They entered the race late, but the two billionaires seeking the Democratic nomination are making up for lost time.
Together, Tom Steyer and Mike Bloomberg have poured nearly $200 million into television and digital advertising alone, with the former New York mayor spending an unprecedented $120 million in the roughly three weeks since he joined the presidential race. That’s more than double the combined ad spending of every single nonbillionaire in the Democratic field this year.
“We’ve never seen spending like this in a presidential race,” said Jim McLaughlin, a Republican political strategist who worked as a consultant for Bloomberg’s mayoral bids in New York. “He has a limitless budget.”
The question isn’t whether anyone else will come close to matching Bloomberg's or Steyer’s ad spending. Rather, it’s whether all that spending is making any difference.
At present, the two remain mired in single digits in the polls. Steyer isn’t spending at the same stratospheric levels as Bloomberg, yet with $83 million in ad buys so far, he’s still far outpacing everyone other than his fellow billionaire. The next highest spender on ads is Pete Buttigieg at $19 million.
Unlike Bloomberg, who is attempting to jump-start his campaign on Super Tuesday in March, Steyer is focused on the four early voting states. He has spent nearly $37 million in Iowa, South Carolina, Nevada and New Hampshire — much of it on digital ads. Since joining the race in July, he’s more than doubled the combined ad spending of Buttigieg, Joe Biden, Bernie Sanders and Elizabeth Warren in the early states.
In South Carolina, Steyer has plowed extensive resources into television spots and a flurry of mail while building up a sizable ground game. His 60-person team in South Carolina is the largest of his four state operations. He’s beginning to see some results: According to the most recent Quinnipiac University poll, Steyer is now in 5th place there with 5 percent, 1 percentage point behind Buttigieg.
Just as important, he’s polling at 4 percent among black voters, who make up more than half the Democratic electorate in South Carolina. That places him slightly ahead of Sen. Cory Booker, who‘s made the state a focus, and Buttigieg.
“For someone who’s come in as late as he did in the game, he’s doing impressively well in that regard,” said Kate Franch, chair of the Greenville Democratic Party in South Carolina. “And that’s relative to everyone who’s not Joe Biden.”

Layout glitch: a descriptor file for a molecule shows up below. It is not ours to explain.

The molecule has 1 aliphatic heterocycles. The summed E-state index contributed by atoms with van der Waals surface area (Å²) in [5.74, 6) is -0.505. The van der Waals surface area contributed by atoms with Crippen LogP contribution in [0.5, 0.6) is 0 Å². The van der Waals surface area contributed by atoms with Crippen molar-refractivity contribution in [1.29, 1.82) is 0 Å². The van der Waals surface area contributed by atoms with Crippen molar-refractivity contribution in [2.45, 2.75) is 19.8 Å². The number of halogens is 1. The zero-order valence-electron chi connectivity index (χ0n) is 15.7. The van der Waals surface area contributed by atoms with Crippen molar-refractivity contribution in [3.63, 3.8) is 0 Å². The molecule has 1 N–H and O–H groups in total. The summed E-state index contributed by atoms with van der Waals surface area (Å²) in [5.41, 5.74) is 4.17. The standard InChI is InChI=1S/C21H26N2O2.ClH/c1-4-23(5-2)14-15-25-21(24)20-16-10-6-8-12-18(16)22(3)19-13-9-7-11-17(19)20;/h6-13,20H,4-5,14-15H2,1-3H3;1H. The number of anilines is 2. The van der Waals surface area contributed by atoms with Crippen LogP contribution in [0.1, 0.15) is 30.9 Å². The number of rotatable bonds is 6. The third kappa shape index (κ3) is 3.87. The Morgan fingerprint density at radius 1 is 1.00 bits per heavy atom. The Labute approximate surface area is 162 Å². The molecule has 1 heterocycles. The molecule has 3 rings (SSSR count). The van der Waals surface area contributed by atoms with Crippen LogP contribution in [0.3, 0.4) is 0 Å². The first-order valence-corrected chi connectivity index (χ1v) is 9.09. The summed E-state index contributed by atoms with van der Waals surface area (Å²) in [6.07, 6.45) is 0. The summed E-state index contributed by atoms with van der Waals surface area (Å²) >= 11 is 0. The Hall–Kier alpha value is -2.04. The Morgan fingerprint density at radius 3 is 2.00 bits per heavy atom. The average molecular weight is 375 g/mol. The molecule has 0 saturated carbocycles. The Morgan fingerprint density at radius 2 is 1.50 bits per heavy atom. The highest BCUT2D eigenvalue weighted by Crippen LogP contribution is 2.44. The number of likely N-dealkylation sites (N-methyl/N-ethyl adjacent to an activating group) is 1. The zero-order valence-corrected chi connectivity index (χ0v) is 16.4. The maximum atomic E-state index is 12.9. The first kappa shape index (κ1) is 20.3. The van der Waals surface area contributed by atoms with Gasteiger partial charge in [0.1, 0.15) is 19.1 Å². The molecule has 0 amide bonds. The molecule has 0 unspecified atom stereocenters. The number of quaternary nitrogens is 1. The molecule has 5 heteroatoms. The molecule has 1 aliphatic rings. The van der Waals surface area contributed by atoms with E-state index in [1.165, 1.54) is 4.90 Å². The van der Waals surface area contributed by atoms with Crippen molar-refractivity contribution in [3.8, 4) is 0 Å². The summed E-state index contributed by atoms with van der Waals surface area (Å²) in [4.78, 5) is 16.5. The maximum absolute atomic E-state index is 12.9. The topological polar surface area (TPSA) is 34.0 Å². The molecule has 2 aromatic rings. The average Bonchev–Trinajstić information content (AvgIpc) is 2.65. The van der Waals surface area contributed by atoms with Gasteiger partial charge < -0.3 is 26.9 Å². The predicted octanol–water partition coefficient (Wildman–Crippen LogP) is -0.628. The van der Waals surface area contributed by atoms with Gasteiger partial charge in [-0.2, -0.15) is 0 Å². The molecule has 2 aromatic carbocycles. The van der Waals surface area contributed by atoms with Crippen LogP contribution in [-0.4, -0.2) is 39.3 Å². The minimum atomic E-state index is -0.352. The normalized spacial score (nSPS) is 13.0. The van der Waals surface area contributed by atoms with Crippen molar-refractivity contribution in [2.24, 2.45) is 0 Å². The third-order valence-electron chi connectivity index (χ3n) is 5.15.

Bloomberg is spending in all 50 states but is targeting the big, delegate-rich Super Tuesday states that can make or break his campaign. He’s spent more than $13 million on advertising in California, which offers 416 delegates, the single biggest haul in the primary. He’s also spent more than $13 million each in Texas, another Super Tuesday mainstay, and Florida, which votes one week after Super Tuesday and offers 219 delegates.
Bloomberg is also swamping smaller markets like Wilmington, N.C., where his ads have run up to 36 times each day, according to data from Advertising Analytics.
Bloomberg has also shelled out an additional $13 million in Florida, which votes one week after Super Tuesday and offers 219 delegates.
“We’re running out of ways to describe [the ad expenditures] at this point,” said Nick Stapleton, vice president of analytics at Advertising Analytics, a television ad tracking firm. “It’s pretty difficult to make a comparison. ... You’re looking at one-third of Obama’s 2012 total [ad] spend through the general [election] in one month.”
Bloomberg is beginning to see incremental growth in national polls after his saturation-level spending. Since entering the race in mid-November, Bloomberg’s polling numbers have slowly climbed: In Monday’s Quinnipiac University national poll, he had his best showing yet, polling in fifth place at 7 percent.
Doug Wilson, a North Carolina-based political strategist, said he sees the former New York mayor’s advertisements “at least three times a day.”
“You still have to get a sizable portion of the African American vote to be able to be competitive but with him running ads as he has it has increased his numbers nationally,” Wilson said, referencing his growing standing in the polls.
Christian Heiens, a political marketer with Saber Communications, a right-leaning media buying agency, said he isn’t convinced Bloomberg and Steyer can continue to rise through their spending. He compared their bids with that of Jeb Bush, the former Florida GOP governor who in 2016 spent close to $55 million on advertisements in early primary states but underperformed before finishing fourth in South Carolina and quitting the race.
“After you see the same TV ad 10 times, it’s not going to have as big an impact,” Heiens continued. “And that’s not just in politics, that’s in anything in marketing.”
The rest of the Democratic field has also been critical of the billionaires’ spending, though for different reasons. Warren has accused Bloomberg and Steyer of trying to buy their paths to the nomination, while Biden and Andrew Yang have argued that the ad blitzes are more a waste of money than smart politics.
They’re not the only skeptics of how much Bloomberg and Steyer can accomplish with their saturation-level spending.
“I don’t sell anybody short, but rich white billionaires don’t have any real appeal to black voters in the South,” said Brad Coker, a pollster with Mason-Dixon Polling & Strategy. “Billionaires have never really done well with Southern voters.”